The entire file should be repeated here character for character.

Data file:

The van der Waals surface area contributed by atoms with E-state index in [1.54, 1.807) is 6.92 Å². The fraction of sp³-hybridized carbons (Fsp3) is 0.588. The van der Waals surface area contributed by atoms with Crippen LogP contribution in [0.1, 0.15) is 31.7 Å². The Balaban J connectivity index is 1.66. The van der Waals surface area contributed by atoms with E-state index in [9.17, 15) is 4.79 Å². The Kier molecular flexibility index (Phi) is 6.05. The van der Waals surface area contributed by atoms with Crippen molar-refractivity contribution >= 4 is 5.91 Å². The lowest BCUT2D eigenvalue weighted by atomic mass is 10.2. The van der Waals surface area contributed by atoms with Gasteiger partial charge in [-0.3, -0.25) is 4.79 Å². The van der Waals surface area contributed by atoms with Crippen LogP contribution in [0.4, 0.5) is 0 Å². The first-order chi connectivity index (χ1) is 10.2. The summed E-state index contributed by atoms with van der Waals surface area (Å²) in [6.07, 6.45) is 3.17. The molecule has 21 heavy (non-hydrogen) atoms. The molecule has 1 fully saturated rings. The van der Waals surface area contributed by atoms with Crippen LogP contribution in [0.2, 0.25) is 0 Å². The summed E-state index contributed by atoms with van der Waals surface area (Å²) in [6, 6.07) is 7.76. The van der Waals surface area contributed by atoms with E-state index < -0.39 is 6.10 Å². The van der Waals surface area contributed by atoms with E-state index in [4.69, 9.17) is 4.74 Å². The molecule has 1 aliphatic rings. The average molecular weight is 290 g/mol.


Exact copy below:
The van der Waals surface area contributed by atoms with E-state index in [1.54, 1.807) is 6.92 Å². The fraction of sp³-hybridized carbons (Fsp3) is 0.588. The van der Waals surface area contributed by atoms with Crippen LogP contribution in [0.1, 0.15) is 31.7 Å². The Balaban J connectivity index is 1.66. The van der Waals surface area contributed by atoms with E-state index in [9.17, 15) is 4.79 Å². The Kier molecular flexibility index (Phi) is 6.05. The van der Waals surface area contributed by atoms with Crippen molar-refractivity contribution >= 4 is 5.91 Å². The lowest BCUT2D eigenvalue weighted by atomic mass is 10.2. The van der Waals surface area contributed by atoms with Gasteiger partial charge in [-0.3, -0.25) is 4.79 Å². The van der Waals surface area contributed by atoms with Crippen LogP contribution in [0.4, 0.5) is 0 Å². The first-order chi connectivity index (χ1) is 10.2. The summed E-state index contributed by atoms with van der Waals surface area (Å²) in [6.07, 6.45) is 3.17. The molecule has 21 heavy (non-hydrogen) atoms. The molecule has 1 fully saturated rings. The van der Waals surface area contributed by atoms with Crippen LogP contribution in [0.2, 0.25) is 0 Å². The summed E-state index contributed by atoms with van der Waals surface area (Å²) in [6, 6.07) is 7.76. The van der Waals surface area contributed by atoms with E-state index < -0.39 is 6.10 Å². The van der Waals surface area contributed by atoms with E-state index in [4.69, 9.17) is 4.74 Å². The molecule has 1 aliphatic rings. The average molecular weight is 290 g/mol.